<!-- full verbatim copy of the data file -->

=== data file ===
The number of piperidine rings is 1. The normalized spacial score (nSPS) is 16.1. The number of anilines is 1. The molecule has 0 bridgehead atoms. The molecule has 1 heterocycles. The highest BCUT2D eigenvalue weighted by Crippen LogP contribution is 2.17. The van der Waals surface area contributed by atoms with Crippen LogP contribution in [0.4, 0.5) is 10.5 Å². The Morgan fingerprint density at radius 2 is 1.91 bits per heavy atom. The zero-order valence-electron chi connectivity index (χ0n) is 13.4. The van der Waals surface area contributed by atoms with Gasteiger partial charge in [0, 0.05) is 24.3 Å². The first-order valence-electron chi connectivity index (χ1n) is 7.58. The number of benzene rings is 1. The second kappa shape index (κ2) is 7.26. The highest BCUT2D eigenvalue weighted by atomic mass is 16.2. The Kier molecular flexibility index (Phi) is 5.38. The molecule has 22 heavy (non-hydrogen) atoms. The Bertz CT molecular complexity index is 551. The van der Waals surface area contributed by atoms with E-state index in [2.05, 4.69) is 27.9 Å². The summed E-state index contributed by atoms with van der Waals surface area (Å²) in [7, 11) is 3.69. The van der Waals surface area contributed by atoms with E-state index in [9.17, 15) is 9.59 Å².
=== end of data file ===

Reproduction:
The number of piperidine rings is 1. The normalized spacial score (nSPS) is 16.1. The number of anilines is 1. The molecule has 0 bridgehead atoms. The molecule has 1 heterocycles. The highest BCUT2D eigenvalue weighted by Crippen LogP contribution is 2.17. The van der Waals surface area contributed by atoms with Crippen LogP contribution in [0.4, 0.5) is 10.5 Å². The Morgan fingerprint density at radius 2 is 1.91 bits per heavy atom. The zero-order valence-electron chi connectivity index (χ0n) is 13.4. The van der Waals surface area contributed by atoms with Gasteiger partial charge in [0, 0.05) is 24.3 Å². The first-order valence-electron chi connectivity index (χ1n) is 7.58. The number of benzene rings is 1. The second kappa shape index (κ2) is 7.26. The highest BCUT2D eigenvalue weighted by atomic mass is 16.2. The Kier molecular flexibility index (Phi) is 5.38. The molecule has 22 heavy (non-hydrogen) atoms. The Bertz CT molecular complexity index is 551. The van der Waals surface area contributed by atoms with E-state index in [2.05, 4.69) is 27.9 Å². The summed E-state index contributed by atoms with van der Waals surface area (Å²) in [7, 11) is 3.69. The van der Waals surface area contributed by atoms with E-state index in [9.17, 15) is 9.59 Å².